Eighty-five of 100 senators voted in favor of the new version of the NDAA, which had already been quietly passed by the House of Representatives.
Hedges, a Pulitzer Prize-winning journalist, and others filed a lawsuit in 2012 against the Obama administration to challenge the legality of an earlier version of the NDAA.
It is Section 1021 of the 2012 NDAA, and its successors, that drew a lawsuit by Hedges, Daniel Ellsberg, Jennifer Bolen, Noam Chomsky, Alex O’Brien, Kai Warg All, Brigitta Jonsottir and the group U.S. Day of Rage. Many of the plaintiffs are authors or reporters who stated that the threat of indefinite detention by the U.S. military already had altered their activities.
“It’s clearly unconstitutional,” Hedges said of the bill. “It is a huge and egregious assault against our democracy. It overturns over 200 years of law, which has kept the military out of domestic policing.”
Hedges is a former foreign correspondent for the New York Times and was part of a team of reporters awarded a Pulitzer Prize in 2002 for the paper’s coverage of global terrorism.
The friend-of-the-court brief warned the precedent “leaves American citizens vulnerable to arrest and detention, without the protection of the Bill of Rights, under either the plaintiff’s or the government’s theory of the case.
“The judiciary must not await subsequent litigation to resolve this issue, as the nature of military detention is that American citizens then would have no adequate legal remedy,” the brief explained.
“Once again, the U.S. Supreme Court has shown itself to be an advocate for the government, no matter how illegal its action, rather than a champion of the Constitution and, by extension, the American people,” said John W. Whitehead, president of The Rutherford Institute.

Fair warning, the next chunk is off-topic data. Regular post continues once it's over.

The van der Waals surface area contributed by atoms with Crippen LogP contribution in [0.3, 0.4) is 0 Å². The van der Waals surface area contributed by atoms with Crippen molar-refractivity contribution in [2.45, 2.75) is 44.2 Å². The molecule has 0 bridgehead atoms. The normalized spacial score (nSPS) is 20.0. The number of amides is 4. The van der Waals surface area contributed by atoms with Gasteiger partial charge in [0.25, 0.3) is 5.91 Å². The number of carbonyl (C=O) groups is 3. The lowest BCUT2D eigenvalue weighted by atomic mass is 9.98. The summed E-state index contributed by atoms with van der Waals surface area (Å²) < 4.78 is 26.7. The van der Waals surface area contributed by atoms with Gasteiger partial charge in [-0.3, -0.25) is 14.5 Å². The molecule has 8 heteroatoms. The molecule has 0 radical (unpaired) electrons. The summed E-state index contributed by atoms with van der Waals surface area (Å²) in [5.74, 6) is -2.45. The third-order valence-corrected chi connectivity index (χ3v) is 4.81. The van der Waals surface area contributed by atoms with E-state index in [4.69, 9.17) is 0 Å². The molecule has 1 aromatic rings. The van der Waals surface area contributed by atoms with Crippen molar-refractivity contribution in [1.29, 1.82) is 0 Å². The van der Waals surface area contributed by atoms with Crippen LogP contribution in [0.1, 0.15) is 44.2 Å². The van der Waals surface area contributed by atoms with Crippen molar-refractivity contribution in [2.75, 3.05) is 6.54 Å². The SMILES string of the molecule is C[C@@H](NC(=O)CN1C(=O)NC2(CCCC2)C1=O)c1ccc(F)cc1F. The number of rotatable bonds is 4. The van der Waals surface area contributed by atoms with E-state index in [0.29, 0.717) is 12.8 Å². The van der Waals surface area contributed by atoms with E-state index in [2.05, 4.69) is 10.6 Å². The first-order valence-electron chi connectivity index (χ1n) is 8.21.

“No matter what the Obama administration may say to the contrary, actions speak louder than words, and history shows that the U.S. government is not averse to locking up its own citizens for its own purposes. What the NDAA does is open the door for the government to detain as a threat to national security anyone viewed as a troublemaker.
“According to government guidelines for identifying domestic extremists – a word used interchangeably with terrorists, that technically applies to anyone exercising their First Amendment rights in order to criticize the government,” he said.
It’s not like rounding up innocent U.S. citizens and stuffing them into prison camps hasn’t already happened.
In 1944, the government rounded up thousands of Japanese Americans and locked them up, under the approval of the high court in its Korematsu v. United States decision.
The newest authorizes the president to use “all necessary and appropriate force” to jail those “suspected” of helping terrorists.